Although European cities such as Amsterdam and Copenhagen have long-established active travel strategies, experience elsewhere shows it is possible to catch up. Portland, in the US state of Oregon, for example, has seen a 20% reduction in car traffic since it started investing in provision for bikes in the 1990s, a change that has coincided with Portland’s regeneration as a technology hub.

The active travel approach is best described by the principles of Healthy Streets, an initiative first developed by Transport for London (TfL) in 2014 and which is now embedded in the London Plan. The approach is underpinned by 10 indicators that are used to understand what makes streets appealing, healthy and inclusive places. They include clean air, streets that are not too noisy and are easy to cross, shade and shelter, and things to see and do.

The Healthy Streets approach is not one-size-fits-all. There is no one definition of healthy or unhealthy streets. However, it does show how a consistent approach to the problem can deliver a much-improved local experience. TfL has applied Healthy Streets principles to major transport schemes such as Archway, Highbury, and Old Street, delivering much-improved places in the process.

Individual active travel schemes should ideally be considered as part of a wider system of interventions; problems are more likely without this. For example, while London’s Cycle Superhighways have been instrumental in increasing the volume of London cycle commuter traffic, the policy behind them has been criticised for not addressing the needs of cyclists away from the trunk routes.

Manchester’s £160m Bee Network, promoted by the mayor and regional transport authorities, proposes to create a 1,000-mile network based mostly on quiet residential streets. By contrast, in London most of the new active travel investment is being delivered at a borough level and is less co-ordinated as a result.

When schemes are not planned across borough boundaries, they can result in unintended disruption and congestion. Recent low-traffic neighbourhood (LTN) projects in Lee Green, which falls into both Lewisham and Greenwich boroughs, have been heavily criticised for not addressing boundary issues.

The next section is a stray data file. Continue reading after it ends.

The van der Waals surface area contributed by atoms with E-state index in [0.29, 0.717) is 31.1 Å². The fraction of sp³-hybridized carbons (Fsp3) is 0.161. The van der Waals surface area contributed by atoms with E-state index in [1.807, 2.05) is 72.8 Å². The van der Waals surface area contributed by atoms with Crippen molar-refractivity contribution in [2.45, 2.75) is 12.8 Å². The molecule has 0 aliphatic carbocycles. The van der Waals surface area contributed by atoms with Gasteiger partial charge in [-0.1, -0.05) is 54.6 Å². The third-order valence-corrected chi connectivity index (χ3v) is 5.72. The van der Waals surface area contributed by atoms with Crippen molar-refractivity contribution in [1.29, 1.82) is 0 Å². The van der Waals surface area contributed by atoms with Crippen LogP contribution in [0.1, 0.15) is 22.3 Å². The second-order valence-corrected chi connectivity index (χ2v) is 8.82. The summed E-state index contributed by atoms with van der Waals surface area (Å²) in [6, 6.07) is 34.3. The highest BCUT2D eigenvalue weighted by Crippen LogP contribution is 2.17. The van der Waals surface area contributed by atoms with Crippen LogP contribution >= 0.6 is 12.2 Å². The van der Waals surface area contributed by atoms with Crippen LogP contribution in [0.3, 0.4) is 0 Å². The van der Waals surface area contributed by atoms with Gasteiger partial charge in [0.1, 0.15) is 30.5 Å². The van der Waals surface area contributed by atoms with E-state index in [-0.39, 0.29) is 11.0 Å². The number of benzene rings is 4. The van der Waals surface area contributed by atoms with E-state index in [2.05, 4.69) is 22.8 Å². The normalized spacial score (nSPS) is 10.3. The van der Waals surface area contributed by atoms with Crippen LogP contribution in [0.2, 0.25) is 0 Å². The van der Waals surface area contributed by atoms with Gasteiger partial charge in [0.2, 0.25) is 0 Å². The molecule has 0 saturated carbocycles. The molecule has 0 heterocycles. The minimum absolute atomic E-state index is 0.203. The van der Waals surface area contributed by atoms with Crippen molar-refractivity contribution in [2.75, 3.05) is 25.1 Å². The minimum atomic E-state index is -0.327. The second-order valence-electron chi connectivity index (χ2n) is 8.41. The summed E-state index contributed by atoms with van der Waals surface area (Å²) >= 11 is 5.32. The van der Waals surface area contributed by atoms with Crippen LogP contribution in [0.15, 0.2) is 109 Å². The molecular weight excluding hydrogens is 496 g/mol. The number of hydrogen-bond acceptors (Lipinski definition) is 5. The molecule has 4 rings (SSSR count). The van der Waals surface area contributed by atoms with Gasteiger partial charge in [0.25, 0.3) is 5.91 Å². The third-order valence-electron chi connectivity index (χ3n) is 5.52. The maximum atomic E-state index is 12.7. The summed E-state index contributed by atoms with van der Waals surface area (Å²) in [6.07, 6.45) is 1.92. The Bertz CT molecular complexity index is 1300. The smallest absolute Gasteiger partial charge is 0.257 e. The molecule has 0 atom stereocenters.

Manchester’s Bee Network strategy also aligns neatly with efforts to reduce traffic on residential roads, which is what led to the development of the LTN idea. The exponential growth in use of satnav in the past 10-15 years has resulted in traffic diverting from already congested main roads, creating “rat runs” on previously quiet residential streets. In many neighbourhoods, LTN campaigns are as much about reclaiming residential streets from the traffic that has grown in the past decade as they are about reallocating road space away from cars to pedestrians and cyclists.

TfL's recently completed cycle lane on Park Lane

Source: Transport for London

The first phase of Transport for London’s new cycle lane on Park Lane

03 / The business case for active travel

Improved health outcomes are the main driver behind active travel policies. Typically, schemes are aimed at encouraging car users to change their behaviour as well as supporting existing cyclists and pedestrians. There are also wider social and economic drivers from the Healthy Streets strategy. The government’s recent Gear Change policy highlights climate change, congestion, road safety and inequality as well as health outcomes as the drivers behind the new, national £2bn programme.

Poor air quality in UK towns and cities is reckoned to cause 40,000 premature deaths a year, at an annual social cost of £22bn. Communities exposed to the worst quality air typically have a lower level of car ownership, so are paying the price for the mobility of other road users. Manchester has calculated that the annual cost of the status quo in terms of congestion, air quality, road accident casualties and lack of exercise is over £3.5bn.

To be successful, schemes need to directly benefit users, particularly local residents whose daily lives might be negatively affected by changes to road layouts or loss of parking. In many cases, local benefits are compelling. Data from established schemes such as the Mini-Hollands in London, for example, shows local businesses benefit from higher sales as a result of the extra journeys by pedestrians and cyclists, and that traffic on local roads falls by about 50%. Over time, the use of active travel infrastructure gradually increases, and local support grows. The benefit/cost ratio is 13:1, which is four times higher than for most road schemes.

A key concern about individual schemes is the fear that they will displace traffic from one area to another. This is particularly important for residents on roads immediately outside a scheme. The plentiful research into this has found evidence that overall traffic levels fall as a result of “evaporation” as more people choose to walk or cycle for short journeys. The Walthamstow Village low-traffic neighbourhood is widely quoted as a scheme that reduced traffic levels and speeds on residential roads, and which resulted in only marginal traffic increases outside its boundary.